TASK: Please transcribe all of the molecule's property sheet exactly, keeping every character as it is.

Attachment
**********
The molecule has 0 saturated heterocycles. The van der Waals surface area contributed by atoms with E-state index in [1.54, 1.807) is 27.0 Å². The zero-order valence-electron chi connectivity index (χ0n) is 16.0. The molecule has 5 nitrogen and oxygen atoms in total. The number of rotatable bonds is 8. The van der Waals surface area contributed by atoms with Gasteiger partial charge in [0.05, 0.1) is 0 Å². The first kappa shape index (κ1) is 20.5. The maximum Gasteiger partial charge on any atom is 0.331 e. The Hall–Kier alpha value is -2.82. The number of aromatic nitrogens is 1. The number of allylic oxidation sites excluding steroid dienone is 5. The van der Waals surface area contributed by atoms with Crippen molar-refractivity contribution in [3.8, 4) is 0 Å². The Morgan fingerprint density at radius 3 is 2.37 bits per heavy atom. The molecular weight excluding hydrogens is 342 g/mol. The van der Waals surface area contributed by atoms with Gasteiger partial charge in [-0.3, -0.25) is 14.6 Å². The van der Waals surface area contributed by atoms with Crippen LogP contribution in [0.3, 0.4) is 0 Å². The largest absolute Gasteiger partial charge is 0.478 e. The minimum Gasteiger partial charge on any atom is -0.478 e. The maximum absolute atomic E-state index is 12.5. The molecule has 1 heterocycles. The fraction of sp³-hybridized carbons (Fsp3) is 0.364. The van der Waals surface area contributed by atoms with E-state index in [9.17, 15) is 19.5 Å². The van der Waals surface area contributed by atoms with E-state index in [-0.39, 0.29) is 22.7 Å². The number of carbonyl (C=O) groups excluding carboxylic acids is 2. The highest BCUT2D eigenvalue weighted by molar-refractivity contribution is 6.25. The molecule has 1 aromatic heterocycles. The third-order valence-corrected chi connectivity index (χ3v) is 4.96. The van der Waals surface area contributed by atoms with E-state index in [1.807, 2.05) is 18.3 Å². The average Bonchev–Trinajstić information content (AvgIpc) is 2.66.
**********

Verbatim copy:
The molecule has 0 saturated heterocycles. The van der Waals surface area contributed by atoms with E-state index in [1.54, 1.807) is 27.0 Å². The zero-order valence-electron chi connectivity index (χ0n) is 16.0. The molecule has 5 nitrogen and oxygen atoms in total. The number of rotatable bonds is 8. The van der Waals surface area contributed by atoms with Gasteiger partial charge in [0.05, 0.1) is 0 Å². The first kappa shape index (κ1) is 20.5. The maximum Gasteiger partial charge on any atom is 0.331 e. The Hall–Kier alpha value is -2.82. The number of aromatic nitrogens is 1. The number of allylic oxidation sites excluding steroid dienone is 5. The van der Waals surface area contributed by atoms with Crippen molar-refractivity contribution in [3.8, 4) is 0 Å². The Morgan fingerprint density at radius 3 is 2.37 bits per heavy atom. The molecular weight excluding hydrogens is 342 g/mol. The van der Waals surface area contributed by atoms with Gasteiger partial charge in [-0.3, -0.25) is 14.6 Å². The van der Waals surface area contributed by atoms with Crippen LogP contribution in [0.3, 0.4) is 0 Å². The largest absolute Gasteiger partial charge is 0.478 e. The minimum Gasteiger partial charge on any atom is -0.478 e. The maximum absolute atomic E-state index is 12.5. The molecule has 1 heterocycles. The fraction of sp³-hybridized carbons (Fsp3) is 0.364. The van der Waals surface area contributed by atoms with E-state index in [9.17, 15) is 19.5 Å². The van der Waals surface area contributed by atoms with E-state index in [-0.39, 0.29) is 22.7 Å². The number of carbonyl (C=O) groups excluding carboxylic acids is 2. The highest BCUT2D eigenvalue weighted by molar-refractivity contribution is 6.25. The molecule has 1 aromatic heterocycles. The third-order valence-corrected chi connectivity index (χ3v) is 4.96. The van der Waals surface area contributed by atoms with E-state index in [1.807, 2.05) is 18.3 Å². The average Bonchev–Trinajstić information content (AvgIpc) is 2.66.